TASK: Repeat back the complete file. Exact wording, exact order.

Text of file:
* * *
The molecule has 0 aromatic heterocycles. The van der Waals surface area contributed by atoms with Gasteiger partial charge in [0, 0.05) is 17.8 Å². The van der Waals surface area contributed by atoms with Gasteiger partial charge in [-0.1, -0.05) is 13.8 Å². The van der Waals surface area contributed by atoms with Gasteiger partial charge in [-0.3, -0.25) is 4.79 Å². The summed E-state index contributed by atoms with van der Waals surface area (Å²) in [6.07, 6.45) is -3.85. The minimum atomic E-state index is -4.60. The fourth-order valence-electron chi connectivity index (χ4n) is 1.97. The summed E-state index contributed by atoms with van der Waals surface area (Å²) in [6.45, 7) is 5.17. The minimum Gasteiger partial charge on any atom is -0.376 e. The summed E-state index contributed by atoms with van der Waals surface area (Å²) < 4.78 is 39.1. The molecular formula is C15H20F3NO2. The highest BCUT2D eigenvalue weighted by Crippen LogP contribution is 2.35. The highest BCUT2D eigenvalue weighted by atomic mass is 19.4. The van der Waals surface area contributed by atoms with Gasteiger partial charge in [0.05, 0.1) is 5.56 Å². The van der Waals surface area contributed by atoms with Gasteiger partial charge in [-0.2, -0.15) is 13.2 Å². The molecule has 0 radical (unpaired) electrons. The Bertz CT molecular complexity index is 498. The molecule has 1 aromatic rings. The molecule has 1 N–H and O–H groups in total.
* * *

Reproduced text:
The molecule has 0 aromatic heterocycles. The van der Waals surface area contributed by atoms with Gasteiger partial charge in [0, 0.05) is 17.8 Å². The van der Waals surface area contributed by atoms with Gasteiger partial charge in [-0.1, -0.05) is 13.8 Å². The van der Waals surface area contributed by atoms with Gasteiger partial charge in [-0.3, -0.25) is 4.79 Å². The summed E-state index contributed by atoms with van der Waals surface area (Å²) in [6.07, 6.45) is -3.85. The minimum atomic E-state index is -4.60. The fourth-order valence-electron chi connectivity index (χ4n) is 1.97. The summed E-state index contributed by atoms with van der Waals surface area (Å²) in [6.45, 7) is 5.17. The minimum Gasteiger partial charge on any atom is -0.376 e. The summed E-state index contributed by atoms with van der Waals surface area (Å²) < 4.78 is 39.1. The molecular formula is C15H20F3NO2. The highest BCUT2D eigenvalue weighted by Crippen LogP contribution is 2.35. The highest BCUT2D eigenvalue weighted by atomic mass is 19.4. The van der Waals surface area contributed by atoms with Gasteiger partial charge in [0.05, 0.1) is 5.56 Å². The van der Waals surface area contributed by atoms with Gasteiger partial charge in [-0.2, -0.15) is 13.2 Å². The molecule has 0 radical (unpaired) electrons. The Bertz CT molecular complexity index is 498. The molecule has 1 aromatic rings. The molecule has 1 N–H and O–H groups in total.